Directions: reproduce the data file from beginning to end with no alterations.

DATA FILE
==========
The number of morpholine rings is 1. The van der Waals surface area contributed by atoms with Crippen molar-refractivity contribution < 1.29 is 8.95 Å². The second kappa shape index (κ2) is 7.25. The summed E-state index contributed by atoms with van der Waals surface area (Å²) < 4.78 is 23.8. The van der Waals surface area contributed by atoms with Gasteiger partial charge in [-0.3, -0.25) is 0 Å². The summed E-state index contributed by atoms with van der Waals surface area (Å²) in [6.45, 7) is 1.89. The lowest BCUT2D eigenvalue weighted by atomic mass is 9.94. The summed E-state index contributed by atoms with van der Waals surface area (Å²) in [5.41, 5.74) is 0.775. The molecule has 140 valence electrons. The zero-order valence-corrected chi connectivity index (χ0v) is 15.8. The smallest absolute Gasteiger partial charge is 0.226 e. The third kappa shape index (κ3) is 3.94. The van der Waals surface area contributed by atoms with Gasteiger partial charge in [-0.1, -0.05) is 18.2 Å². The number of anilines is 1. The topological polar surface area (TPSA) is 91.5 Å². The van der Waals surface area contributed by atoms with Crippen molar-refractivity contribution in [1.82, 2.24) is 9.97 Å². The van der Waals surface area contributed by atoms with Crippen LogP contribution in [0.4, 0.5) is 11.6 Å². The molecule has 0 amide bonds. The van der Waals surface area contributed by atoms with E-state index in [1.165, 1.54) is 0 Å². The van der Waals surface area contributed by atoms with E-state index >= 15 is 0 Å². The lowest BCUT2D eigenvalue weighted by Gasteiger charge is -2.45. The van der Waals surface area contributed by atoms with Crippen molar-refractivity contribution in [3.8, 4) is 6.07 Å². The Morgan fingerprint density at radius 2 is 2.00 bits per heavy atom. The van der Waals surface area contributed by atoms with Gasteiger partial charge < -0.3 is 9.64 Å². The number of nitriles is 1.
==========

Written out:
The number of morpholine rings is 1. The van der Waals surface area contributed by atoms with Crippen molar-refractivity contribution < 1.29 is 8.95 Å². The second kappa shape index (κ2) is 7.25. The summed E-state index contributed by atoms with van der Waals surface area (Å²) < 4.78 is 23.8. The van der Waals surface area contributed by atoms with Gasteiger partial charge in [-0.3, -0.25) is 0 Å². The summed E-state index contributed by atoms with van der Waals surface area (Å²) in [6.45, 7) is 1.89. The lowest BCUT2D eigenvalue weighted by atomic mass is 9.94. The summed E-state index contributed by atoms with van der Waals surface area (Å²) in [5.41, 5.74) is 0.775. The molecule has 140 valence electrons. The zero-order valence-corrected chi connectivity index (χ0v) is 15.8. The smallest absolute Gasteiger partial charge is 0.226 e. The third kappa shape index (κ3) is 3.94. The van der Waals surface area contributed by atoms with Gasteiger partial charge in [-0.1, -0.05) is 18.2 Å². The number of anilines is 1. The topological polar surface area (TPSA) is 91.5 Å². The van der Waals surface area contributed by atoms with Crippen molar-refractivity contribution in [1.82, 2.24) is 9.97 Å². The van der Waals surface area contributed by atoms with Crippen LogP contribution in [0.4, 0.5) is 11.6 Å². The molecule has 0 amide bonds. The van der Waals surface area contributed by atoms with E-state index in [1.165, 1.54) is 0 Å². The van der Waals surface area contributed by atoms with E-state index >= 15 is 0 Å². The lowest BCUT2D eigenvalue weighted by Gasteiger charge is -2.45. The van der Waals surface area contributed by atoms with Crippen molar-refractivity contribution in [3.8, 4) is 6.07 Å². The Morgan fingerprint density at radius 2 is 2.00 bits per heavy atom. The van der Waals surface area contributed by atoms with Gasteiger partial charge < -0.3 is 9.64 Å². The number of nitriles is 1.